Former Republican presidential candidate Mitt Romney waves after speaking about the tech sector during an industry conference, in Salt Lake City, Jan. 19, 2018.

WHAT YOU NEED TO KNOW TODAY

  • President Trump hosts French President Emmanuel Macron and his wife Brigitte at the White House for the first state visit of the Trump administration.
  • The Senate Foreign Relations Committee votes on President Trump’s nominee to be secretary of state, CIA director Mike Pompeo.
  • Vice President Mike Pence swears in Jim Bridenstine as NASA’s new administrator at 2:30 pm.
  • The Senate reconvenes to resume consideration of the nomination of Stuart Kyle Duncan to be U.S. Circuit Judge for the Fifth Circuit.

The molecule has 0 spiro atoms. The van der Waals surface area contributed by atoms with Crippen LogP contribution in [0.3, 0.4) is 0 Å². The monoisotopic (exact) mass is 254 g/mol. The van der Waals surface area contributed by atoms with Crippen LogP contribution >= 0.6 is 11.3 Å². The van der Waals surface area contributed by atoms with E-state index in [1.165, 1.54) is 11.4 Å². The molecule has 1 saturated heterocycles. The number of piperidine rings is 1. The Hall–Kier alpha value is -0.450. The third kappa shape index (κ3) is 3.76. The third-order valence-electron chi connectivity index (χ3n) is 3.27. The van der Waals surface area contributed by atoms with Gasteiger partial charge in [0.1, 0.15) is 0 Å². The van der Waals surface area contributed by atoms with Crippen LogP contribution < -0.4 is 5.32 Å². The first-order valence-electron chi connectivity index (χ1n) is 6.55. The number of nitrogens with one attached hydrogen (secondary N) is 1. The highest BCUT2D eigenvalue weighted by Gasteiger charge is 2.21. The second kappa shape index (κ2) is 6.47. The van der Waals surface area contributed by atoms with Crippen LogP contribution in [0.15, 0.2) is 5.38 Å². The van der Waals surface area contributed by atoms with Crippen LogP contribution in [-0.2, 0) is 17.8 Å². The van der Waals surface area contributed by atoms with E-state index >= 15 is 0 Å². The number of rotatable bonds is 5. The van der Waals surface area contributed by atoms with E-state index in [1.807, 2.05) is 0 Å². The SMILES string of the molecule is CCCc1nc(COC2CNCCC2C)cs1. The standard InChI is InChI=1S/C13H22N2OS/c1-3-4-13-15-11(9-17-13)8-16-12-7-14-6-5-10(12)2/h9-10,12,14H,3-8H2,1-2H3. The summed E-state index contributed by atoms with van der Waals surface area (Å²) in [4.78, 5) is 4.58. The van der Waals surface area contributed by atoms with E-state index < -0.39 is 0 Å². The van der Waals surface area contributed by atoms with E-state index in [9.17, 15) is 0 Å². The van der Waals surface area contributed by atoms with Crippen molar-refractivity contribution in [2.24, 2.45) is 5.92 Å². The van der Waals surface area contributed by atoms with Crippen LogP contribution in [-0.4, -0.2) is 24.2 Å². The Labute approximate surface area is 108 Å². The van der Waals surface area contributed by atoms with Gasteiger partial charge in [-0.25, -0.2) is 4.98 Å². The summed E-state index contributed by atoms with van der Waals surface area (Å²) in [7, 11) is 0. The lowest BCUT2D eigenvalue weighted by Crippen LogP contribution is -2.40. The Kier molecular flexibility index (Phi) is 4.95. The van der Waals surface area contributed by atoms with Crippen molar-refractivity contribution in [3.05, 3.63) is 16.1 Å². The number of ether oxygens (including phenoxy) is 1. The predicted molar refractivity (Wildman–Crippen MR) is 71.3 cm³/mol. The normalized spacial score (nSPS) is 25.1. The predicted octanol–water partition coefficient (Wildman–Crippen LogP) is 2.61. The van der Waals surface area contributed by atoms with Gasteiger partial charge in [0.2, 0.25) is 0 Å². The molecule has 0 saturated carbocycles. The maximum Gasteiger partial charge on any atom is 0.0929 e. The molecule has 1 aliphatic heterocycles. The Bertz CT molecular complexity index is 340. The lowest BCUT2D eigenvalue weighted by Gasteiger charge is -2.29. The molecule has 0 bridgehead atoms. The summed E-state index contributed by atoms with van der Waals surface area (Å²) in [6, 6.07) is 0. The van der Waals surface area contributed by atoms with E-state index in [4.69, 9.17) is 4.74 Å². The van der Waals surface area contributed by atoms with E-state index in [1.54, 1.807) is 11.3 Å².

• QUOTE OF THE DAY

    "What is unbelievable to me, George, is that the leadership of the Republican Senatorial Committee would leak out this conversation purposely to the Washington Post to get you to ask me questions about this. I -- I don't even know what they're thinking." Sen. Bob Corker, R-Tenn., to ABC News Chief Anchor George Stephanopoulos on "This Week," about a report that Senate Republican Leader Mitch McConnell had confronted Corker about his praise for former governor Phil Bredesen, the likely Democratic nominee. Corker reaffirmed his support for GOP Rep. Marsha Blackburn.

    NEED TO READ

    President Trump, first lady to host Macrons at Mount Vernon. In a nod to history and the special relationship between the United States and one of the nation's oldest allies, President Donald Trump and first lady Melania Trump will host the President France Emmanuel Macron and his wife for a rare private dinner at George Washington’s Mount Vernon estate. (Meridith McGraw) https://abcn.ws/2HiUTW3